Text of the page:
Lessons from Apple - a quick look at real-world triggers

By APSIS

2013-08-12

I like Apple’s personal computers and smartphones. I think they are stylish, reliable and easy to use.

This summer, I bought a new MacBook Air to replace my old, inherited MacBook.

As expected, Apple launched the new version of the computer in early June and a few days later I went to the Apple Store in Malmö.

A couple of days after my purchase, the email message flow from Apple started. I was impressed by how simple, yet effective, email triggers can be.

Let’s take a look at the messages that Apple sent to me. I think that they show just how smart triggers can be when you want to communicate with new customers.

June 11 – The computer is purchased

  1. Give the customer some time to try things out (it was two days before the first message arrived).
  2. Don’t try to sell something the first thing you do. The first message is not sales related at all – the message helps me get started with practical and useful information. Most likely, the recipient should be be even more satisfied with the purchase and feel positive towards getting more email from Apple.

June 13 – The first email – Get to know your new Mac

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This message is focused on helping the customer to get started with a Mac with texts and short videos. There are several different support areas, such as using the operating system and controlling the computer with hand gestures. This way, there is something for everybody.

  1. Once the positive attitude is established, try to be inspirational – not too pushy. Apple sends ”helpful suggestions” that clearly increase the value of my purchase, something that makes this message another positive experience. I may or may not not buy something as a result of this message, but it does not affect my views on Apple negatively.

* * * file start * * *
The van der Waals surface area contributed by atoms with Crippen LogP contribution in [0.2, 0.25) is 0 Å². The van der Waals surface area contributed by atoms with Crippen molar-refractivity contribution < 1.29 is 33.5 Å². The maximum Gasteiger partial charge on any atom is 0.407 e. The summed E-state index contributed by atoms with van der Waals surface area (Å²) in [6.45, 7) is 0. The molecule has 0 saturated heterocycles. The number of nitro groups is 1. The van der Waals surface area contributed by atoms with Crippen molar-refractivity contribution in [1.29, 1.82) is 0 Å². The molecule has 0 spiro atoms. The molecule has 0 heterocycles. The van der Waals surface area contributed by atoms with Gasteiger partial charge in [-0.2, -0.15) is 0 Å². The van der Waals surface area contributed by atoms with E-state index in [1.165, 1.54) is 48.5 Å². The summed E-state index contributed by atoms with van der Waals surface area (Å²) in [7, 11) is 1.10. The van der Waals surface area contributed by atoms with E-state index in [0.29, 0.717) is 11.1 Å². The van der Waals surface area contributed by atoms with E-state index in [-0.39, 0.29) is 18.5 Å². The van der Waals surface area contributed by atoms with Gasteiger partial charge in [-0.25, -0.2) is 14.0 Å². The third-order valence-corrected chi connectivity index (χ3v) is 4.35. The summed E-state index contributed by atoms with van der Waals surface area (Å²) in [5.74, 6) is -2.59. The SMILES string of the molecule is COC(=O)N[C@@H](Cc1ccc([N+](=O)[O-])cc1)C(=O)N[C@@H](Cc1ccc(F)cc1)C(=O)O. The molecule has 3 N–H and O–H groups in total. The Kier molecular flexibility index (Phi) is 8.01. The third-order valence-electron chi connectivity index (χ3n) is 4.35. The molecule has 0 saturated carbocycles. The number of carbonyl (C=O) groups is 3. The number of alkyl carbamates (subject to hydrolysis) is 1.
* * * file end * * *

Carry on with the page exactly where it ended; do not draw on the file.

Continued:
June 25 – The second email – The best accessories for MacBook Air

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This message focuses on accessories to the new Mac and it arrives at a time when the customer starts to experience some of the limitations: storage space, external speakers or transportation of the shiny, new computer. Once again, the message has several product categories to make sure that as many customers as possible find something.

  1. Continue with inspiration, change the subject. If Apple had sent yet another message with tips on accessories, I would have thought that they were being repetitive. There would be nothing new (except even more accessories) or valuable for me. The third message does tries to sell me something – but it is different from the second message and there is content with practical value: ”How to use iPhoto”.

July 13 – The third email: Photo books, cards and much more with your Mac

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This message covers much less than the previous messages. It is focused on images and how to use photos in iPhoto for personal photo books. But it is still a message that appeals to many people – nearly everyone can relate to images.

A smart approach.

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Triggers may seem complicated and unnecessarily difficult, as is often the case with new marketing methods. But quite often, we marketers should try to make things easier. It is liberating to see major corporations succeed in using this technology in a simple and clear
way that both you and others can easily study and benefit from.

-    Consider the timing after the purchase. Do the customer need something directly, or should you wait for a while?

-    Confidence first, sales later. It will always be easier that way.

-    Produce content that is relevant to a majority of your recipients.

Good luck with your own triggers!

Anders Frankel

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